Bottom of the Ninth in 1977tags: play reviews, Bronx Bombers
Bruce Chadwick lectures on history and film at Rutgers University in New Jersey. He also teaches writing at New Jersey City University. He holds his PhD from Rutgers and was a former editor for the New York Daily News. Mr. Chadwick can be reached at email@example.com.
Circle in the Square Theater
235 W. 50th Street
New York, N.Y.
On June 18, 1977, during a Yankee-Red Sox baseball game at Fenway Park, Yankee star Reggie Jackson was unceremoniously pulled out of game for begin lazy while chasing a Jim Rice line drive to right field. He ran to the dugout and charged at manager Billy Martin, starting the mostly highly publicized fight since Joe Louis knocked out Max Schmeling in 1941. The scuffle was captured by television cameras and has been played again at least 56 billion times since then. It immortalized both men in a notorious fashion. Fans immediately took sides, championing the feisty Martin or the flashy, egomaniacal Jackson. The press treated it like World War III.
Much of the play Bronx Bombers, by Eric Simonson, is the behind the scenes look at the aftermath of that story. Former catcher Yogi Berra, that day a coach, decided to play peacemaker to Martin and Jackson and called a meeting at a midtown Manhattan hotel between the pair and Yankee captain Thurman Munson. The four argued all afternoon; Martin feared that he would be fired.
Later in the play, Berra had a dream in which the legendary Yanks of old – Babe Ruth, Joe DiMaggio, Lou Gehrig, Elston Howard and (contemporary) Derek Jeter -- returned to offer their opinions on the scuffle.
Yankee fanatics, and there are millions of them in New York, and any baseball fan, will love Bronx Bombers. The first act is a gutsy, insightful and nicely staged look at the ballplayers struggling to fix their problem. Act two is an improbable but delightful ‘tribute’ dream to the Yankees, and all of baseball. The theme of the play is that despite the ballplayers’ problems on the field, scuffles then and drugs today, Americans will always love the Yankees and always love baseball. The game transcends all.
The play has some weak hitting and questionable pitching, but it is still a solidly hit double off the wall in center field. It opened happily just before baseball spring training starts.
Those who do not love baseball, though, will be a bit mystified by the drama, especially in the second act, where the great ballplayers return triumphantly and tell their stories. You must love the game and treasure the lore to enjoy the play.
The play has its problems. The tribute to the old time stars in act two is a bit schmaltzy. Nobody could be as heroic as these players are portrayed. The second act suffers from a lack of drama, too, despite some sonorous blustering by Babe Ruth, and at times you wonder how it connects to the first act (it does not). You learn all about the often told story of Lou Gehrig’s illness and Babe Ruth’s drinking, but little about Mickey Mantle’s battle with cancer. You wonder how on earth Yogi Berra’s wife Carmen became such a star of the Yankees in act two. You also wonder whatever happened to act one.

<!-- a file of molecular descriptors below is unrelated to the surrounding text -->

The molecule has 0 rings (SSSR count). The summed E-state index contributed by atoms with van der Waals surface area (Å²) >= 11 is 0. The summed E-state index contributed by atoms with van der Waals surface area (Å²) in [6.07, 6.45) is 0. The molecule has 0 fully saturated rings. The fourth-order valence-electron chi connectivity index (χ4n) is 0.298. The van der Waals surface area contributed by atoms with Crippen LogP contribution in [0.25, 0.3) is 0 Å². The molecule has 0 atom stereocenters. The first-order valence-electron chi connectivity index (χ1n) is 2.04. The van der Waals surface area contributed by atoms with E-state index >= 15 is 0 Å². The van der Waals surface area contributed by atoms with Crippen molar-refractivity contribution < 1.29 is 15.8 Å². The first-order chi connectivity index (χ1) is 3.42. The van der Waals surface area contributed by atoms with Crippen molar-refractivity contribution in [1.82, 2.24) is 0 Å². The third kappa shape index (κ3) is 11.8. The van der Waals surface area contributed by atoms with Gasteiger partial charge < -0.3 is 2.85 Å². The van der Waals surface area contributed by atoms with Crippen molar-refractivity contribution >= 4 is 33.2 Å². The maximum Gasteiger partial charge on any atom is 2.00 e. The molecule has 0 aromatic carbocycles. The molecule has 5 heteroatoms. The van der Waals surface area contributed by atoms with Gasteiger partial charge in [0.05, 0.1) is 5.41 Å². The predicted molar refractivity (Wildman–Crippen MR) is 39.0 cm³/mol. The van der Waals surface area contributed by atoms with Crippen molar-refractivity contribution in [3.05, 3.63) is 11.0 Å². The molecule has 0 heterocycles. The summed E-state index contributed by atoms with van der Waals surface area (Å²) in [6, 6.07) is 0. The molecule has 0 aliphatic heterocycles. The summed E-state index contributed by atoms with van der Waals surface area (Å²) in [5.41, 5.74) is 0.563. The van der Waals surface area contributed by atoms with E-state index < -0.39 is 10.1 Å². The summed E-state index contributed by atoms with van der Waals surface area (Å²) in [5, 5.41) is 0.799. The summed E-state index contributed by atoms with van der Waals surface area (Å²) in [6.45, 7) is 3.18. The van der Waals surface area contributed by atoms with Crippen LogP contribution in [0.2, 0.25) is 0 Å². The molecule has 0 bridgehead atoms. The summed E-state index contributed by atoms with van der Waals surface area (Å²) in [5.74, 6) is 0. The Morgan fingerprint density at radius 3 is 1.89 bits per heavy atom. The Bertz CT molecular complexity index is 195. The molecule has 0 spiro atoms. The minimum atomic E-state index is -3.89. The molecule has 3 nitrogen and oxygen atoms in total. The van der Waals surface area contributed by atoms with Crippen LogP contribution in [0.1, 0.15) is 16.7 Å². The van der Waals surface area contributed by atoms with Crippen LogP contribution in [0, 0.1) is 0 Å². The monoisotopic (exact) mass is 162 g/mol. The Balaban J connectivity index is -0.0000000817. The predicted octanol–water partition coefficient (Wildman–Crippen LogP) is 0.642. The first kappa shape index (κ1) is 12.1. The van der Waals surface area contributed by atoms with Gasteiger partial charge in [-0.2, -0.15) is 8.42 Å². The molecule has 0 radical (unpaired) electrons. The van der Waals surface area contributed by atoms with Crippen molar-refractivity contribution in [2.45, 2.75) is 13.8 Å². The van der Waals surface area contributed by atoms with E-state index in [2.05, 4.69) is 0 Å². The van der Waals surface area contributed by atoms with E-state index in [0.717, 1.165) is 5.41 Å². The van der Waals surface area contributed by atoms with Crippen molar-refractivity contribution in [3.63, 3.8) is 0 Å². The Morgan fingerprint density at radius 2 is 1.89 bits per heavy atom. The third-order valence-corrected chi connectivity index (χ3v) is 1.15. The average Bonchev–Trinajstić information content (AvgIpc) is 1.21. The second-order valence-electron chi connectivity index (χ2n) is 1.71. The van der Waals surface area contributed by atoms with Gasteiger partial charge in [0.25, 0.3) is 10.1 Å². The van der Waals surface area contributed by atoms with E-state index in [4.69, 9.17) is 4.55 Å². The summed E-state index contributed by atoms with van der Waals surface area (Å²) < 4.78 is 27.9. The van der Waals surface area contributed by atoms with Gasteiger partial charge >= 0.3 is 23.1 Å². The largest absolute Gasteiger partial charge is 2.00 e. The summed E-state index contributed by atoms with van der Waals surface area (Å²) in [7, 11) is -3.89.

Overall, though, Bronx Bombers is a solid look at sports history and a much heralded dugout brawl in 1977 between two of the game’s most legendary stars and a nice tribute to Yankee greats of days gone by.
What is just uncanny about the play is the way that the actors have captured the personalities of the ballplayers. John Wernke is a striking Lou Gehrig, right down to the way he stares down at the ground and runs his hand over his chin. Peter Scolari’s Yogi Berra is just perfect, down to his fabled “Yogi-isms” (mangled language) and the way he walks. Francois Battiste as Reggie is, well, Reggie. How big was Reggie in the 70s? Hey, he had his own candy bar. Bill Dawes as Mickey Mantle is a tough as nails Oklahoma slugger. The best is Keith Nobbs as Billy Martin, who scampers all over the stage and even wears his fabled cowboy hat.
There is a lot of sports history in the play. The players recount the integration of baseball and the growth of salaries. There is a sprightly exchange between the old timers and the younger players over the dizzy salaries paid to players today versus the money the Yankees of long ago earned. There is a lot of material on the mercurial history of the Yankees, starting in the early 1920s. The audience will learn much about the huge changes in baseball that took place in the ‘70s.
In the play, ballplayers remind the audience that the trouble the Yankees had in the 1970s reflected the troubles that New York and all of America endured – skyrocketing crime, disagreements over Vietnam, Civil Rights and student unrest.
Theatergoers will be stunned by the way the Circle in the Square has been transformed into Yankee Stadium by set designer Beowulf Boriti. Three quarters of the ceiling over the stage is a replica of the famous Yankee grandstand façade and there is a huge Yankee emblem in the middle of the stage. The lobby has been transformed into a ballpark with enormous black and white photos of Yankee stars from Ruth to Jackson. As you walk through the lobby you expect somebody to throw a bag of peanuts at you.
Whether you love the Yankees or hate them (as many do), you will enjoy this terse look at them over thirty long years ago. The play has its ups and downs (and too many tributes), but it is enjoyable.
PRODUCTION: Produced by Fran Kirmser and Tony Ponturo in association with the Yankees and Major League Baseball Properties. Set Design : Beowulf Boriti, Costumes: David C. Wodlard, Lighting: Jason Lyons, Sound: Lindsay Jones. Eric Simonson directed the play. Open ended run.
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